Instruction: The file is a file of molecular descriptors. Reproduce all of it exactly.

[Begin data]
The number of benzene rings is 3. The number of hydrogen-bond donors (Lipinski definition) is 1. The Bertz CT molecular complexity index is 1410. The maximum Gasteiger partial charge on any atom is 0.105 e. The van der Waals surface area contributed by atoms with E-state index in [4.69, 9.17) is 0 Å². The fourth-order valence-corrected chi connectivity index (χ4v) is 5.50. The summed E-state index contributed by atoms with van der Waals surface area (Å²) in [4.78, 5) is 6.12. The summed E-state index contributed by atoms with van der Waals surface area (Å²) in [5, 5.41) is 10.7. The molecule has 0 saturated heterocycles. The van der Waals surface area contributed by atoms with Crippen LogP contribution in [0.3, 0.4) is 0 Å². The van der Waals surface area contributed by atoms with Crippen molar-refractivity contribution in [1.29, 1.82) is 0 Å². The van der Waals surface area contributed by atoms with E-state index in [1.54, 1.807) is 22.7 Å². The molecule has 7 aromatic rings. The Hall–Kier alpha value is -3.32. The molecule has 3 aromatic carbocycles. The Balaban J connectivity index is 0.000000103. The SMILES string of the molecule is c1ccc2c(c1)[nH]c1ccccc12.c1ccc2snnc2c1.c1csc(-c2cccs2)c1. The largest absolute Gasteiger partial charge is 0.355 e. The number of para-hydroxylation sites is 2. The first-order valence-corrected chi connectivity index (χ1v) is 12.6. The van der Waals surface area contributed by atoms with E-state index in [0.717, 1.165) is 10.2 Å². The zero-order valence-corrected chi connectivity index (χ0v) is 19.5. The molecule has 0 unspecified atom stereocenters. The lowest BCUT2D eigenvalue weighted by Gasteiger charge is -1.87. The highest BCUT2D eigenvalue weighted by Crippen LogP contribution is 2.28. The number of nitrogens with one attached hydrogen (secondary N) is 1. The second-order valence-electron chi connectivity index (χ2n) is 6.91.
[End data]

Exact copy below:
The number of benzene rings is 3. The number of hydrogen-bond donors (Lipinski definition) is 1. The Bertz CT molecular complexity index is 1410. The maximum Gasteiger partial charge on any atom is 0.105 e. The van der Waals surface area contributed by atoms with E-state index in [4.69, 9.17) is 0 Å². The fourth-order valence-corrected chi connectivity index (χ4v) is 5.50. The summed E-state index contributed by atoms with van der Waals surface area (Å²) in [4.78, 5) is 6.12. The summed E-state index contributed by atoms with van der Waals surface area (Å²) in [5, 5.41) is 10.7. The molecule has 0 saturated heterocycles. The van der Waals surface area contributed by atoms with Crippen LogP contribution in [0.3, 0.4) is 0 Å². The van der Waals surface area contributed by atoms with Crippen molar-refractivity contribution in [1.29, 1.82) is 0 Å². The van der Waals surface area contributed by atoms with E-state index in [1.54, 1.807) is 22.7 Å². The molecule has 7 aromatic rings. The Hall–Kier alpha value is -3.32. The molecule has 3 aromatic carbocycles. The Balaban J connectivity index is 0.000000103. The SMILES string of the molecule is c1ccc2c(c1)[nH]c1ccccc12.c1ccc2snnc2c1.c1csc(-c2cccs2)c1. The largest absolute Gasteiger partial charge is 0.355 e. The number of para-hydroxylation sites is 2. The first-order valence-corrected chi connectivity index (χ1v) is 12.6. The van der Waals surface area contributed by atoms with E-state index in [0.717, 1.165) is 10.2 Å². The zero-order valence-corrected chi connectivity index (χ0v) is 19.5. The molecule has 0 unspecified atom stereocenters. The lowest BCUT2D eigenvalue weighted by Gasteiger charge is -1.87. The highest BCUT2D eigenvalue weighted by Crippen LogP contribution is 2.28. The number of nitrogens with one attached hydrogen (secondary N) is 1. The second-order valence-electron chi connectivity index (χ2n) is 6.91.